ASCO explores redesign for AM for aircraft component
ASCO Industries is world leader in the design and manufacturing of high lift devices, complex mechanical assemblies and major functional components for the aerospace industry. To safeguard the competitive position in the high-lift devices for all major aircraft families (Airbus, Boeing, Bombardier, Embraer), ASCO is continuously challenging its product design and manufacturing towards a lower cost and weight while maintaining or improving quality and performance.
The ALMA project was an important first step for ASCO to study and learn how the additive manufacturing (AM) mindset can make the difference for the design and manufacturing of structural aerospace products. The ultimate goal of this project is to reach TRL6 maturity level for class 2 metal structural Aerospace components manufactured via AM Powder Bed Fusion (PBF) technology. A consortium was set up, involving various major stakeholders in the industry such as Materialise, BMT Aerospace, Siemens and research partners such as Sirris, KU Leuven (Faculty of Mechanical Engineering), Ghent University and CRM Group.
'Redesign for AM'
Together with Asco, Sirris took the lead to re-design the class 2 Aerospace component. The goal was to bring the aerospace component from a conventional geometry, based on complete machining operation of plates or forgings, to an optimized geometry suitable for 3D printing.
Three different design tracks were explored in parallel; titanium processed with Electron Beam Melting (EBM), titanium processed with Laser Beam Melting (LBM), and PH high strength stainless steel processed with LBM. For each of the research tracks, a specific design was created which takes into account the specificities of the materials, production processes, design for inspection and design for post-processing.
This cooperation is an extension of the work performed in previous projects.
Framework for an integrated DfAM methodology
Based on an investigation of the state-of-the-art about design methodologies and guidelines, a framework for an integrated DfAM methodology, covering the whole production chain was developed by Sirris. This framework integrates lightweight design, AM process and post-process decision trees with a concept for formulating guidelines in an intuitive way.
The framework and guidelines offer designers, in a simple and intuitive way, a comprehensive design support and overview of limitations and possibilities. These results also enable CAD/CAE software developers to embed the results in their future computer-based recommender systems.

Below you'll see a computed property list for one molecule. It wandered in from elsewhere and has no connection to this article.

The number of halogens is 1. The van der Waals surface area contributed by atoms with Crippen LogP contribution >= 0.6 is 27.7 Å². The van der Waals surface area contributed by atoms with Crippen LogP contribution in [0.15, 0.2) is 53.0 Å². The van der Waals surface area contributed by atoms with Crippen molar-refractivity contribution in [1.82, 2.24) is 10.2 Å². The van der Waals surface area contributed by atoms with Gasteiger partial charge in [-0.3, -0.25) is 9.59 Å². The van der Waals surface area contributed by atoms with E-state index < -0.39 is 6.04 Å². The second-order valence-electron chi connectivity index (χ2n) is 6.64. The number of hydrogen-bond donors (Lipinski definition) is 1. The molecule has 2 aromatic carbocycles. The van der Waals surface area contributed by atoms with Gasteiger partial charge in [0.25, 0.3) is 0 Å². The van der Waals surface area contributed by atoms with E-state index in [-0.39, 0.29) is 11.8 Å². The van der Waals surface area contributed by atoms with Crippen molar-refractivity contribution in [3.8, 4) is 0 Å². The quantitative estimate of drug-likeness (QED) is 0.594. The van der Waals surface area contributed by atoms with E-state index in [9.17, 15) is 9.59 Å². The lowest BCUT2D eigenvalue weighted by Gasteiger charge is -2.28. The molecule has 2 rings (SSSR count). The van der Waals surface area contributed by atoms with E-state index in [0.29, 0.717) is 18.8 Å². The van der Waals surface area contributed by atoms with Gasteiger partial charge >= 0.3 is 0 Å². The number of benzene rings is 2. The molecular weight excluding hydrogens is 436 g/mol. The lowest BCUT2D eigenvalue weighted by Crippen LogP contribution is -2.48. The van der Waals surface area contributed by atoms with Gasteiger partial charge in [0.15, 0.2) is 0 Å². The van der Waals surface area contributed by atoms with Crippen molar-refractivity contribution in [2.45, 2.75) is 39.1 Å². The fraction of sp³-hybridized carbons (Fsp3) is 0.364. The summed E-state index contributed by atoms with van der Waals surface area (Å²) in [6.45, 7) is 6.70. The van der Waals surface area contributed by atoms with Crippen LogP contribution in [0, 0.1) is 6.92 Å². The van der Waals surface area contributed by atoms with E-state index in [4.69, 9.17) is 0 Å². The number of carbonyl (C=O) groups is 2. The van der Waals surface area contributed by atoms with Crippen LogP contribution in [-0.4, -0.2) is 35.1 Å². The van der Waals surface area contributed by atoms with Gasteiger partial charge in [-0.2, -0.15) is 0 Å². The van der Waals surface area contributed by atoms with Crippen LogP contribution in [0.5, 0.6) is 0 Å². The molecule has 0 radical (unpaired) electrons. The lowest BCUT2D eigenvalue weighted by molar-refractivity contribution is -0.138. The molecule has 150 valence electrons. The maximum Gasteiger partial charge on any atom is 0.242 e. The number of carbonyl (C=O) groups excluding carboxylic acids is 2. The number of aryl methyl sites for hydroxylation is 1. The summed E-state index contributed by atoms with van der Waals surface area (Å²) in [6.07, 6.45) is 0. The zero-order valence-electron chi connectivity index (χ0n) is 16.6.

To support this, state-of-the-art generative design and software tools were benchmarked with the use case to identify their possibilities and drawbacks to support DfAM of functional metal AM parts.
Investigation of post-processing operations
After printing the functional features need to be machined in order to achieve the dimensional requirements needed. Given the freeform nature of the new design the main challenge hereby is to position and orient the part within the machining area guaranteeing end quality. An approach combining CMM measurement data, zero point clamping fixtures and automated machining axis compensation was developed.
Sirris was the main partner in the finishing of the components built as part of the project. The main challenge was generating precision surfaces and interfaces to ensure the intended lightweight and complex structure. Two major issues arose: on the one hand, the clamping and vibration of the workpieces; on the other hand, the alignment of the part in the processing tools due to the lack of benchmark surface features. Sirris developed a special part to simulate the complexities in the additive manufacturing process. This piece was used to evaluate various clamping strategies and research methods. A clamping feature was designed and tested with printed plastic pieces representing the negatives of the actual part to be printed. This concept demonstrated the efficiency of the clamping method, mainly based on its contribution to the distribution of clamping force over a larger area and the potential adjustment to the shape of the piece.
The clamping method also provided optimal access to the piece, thereby avoiding multiple set-ups during the processing of the piece. This new matrix clamping arrangement will be evaluated in a later phase. Regarding the alignment, various reference surface features on the piece were designed and tested to evaluate effectiveness during processing. The main aim was to minimise support in the areas under investigation, to eliminate positioning errors. The workpiece and clamping arrangement were used to research the benchmark surface features. A zero-point system, adapted to research on a Coordinate-Measuring Machine (CMM), was converted for the processing tool to include the number of axis rotations, to match the NC-CAM programme with the actual processing coordinates. This new method of converting the research corrections from the laser scanning method will be provided in a subsequent phase.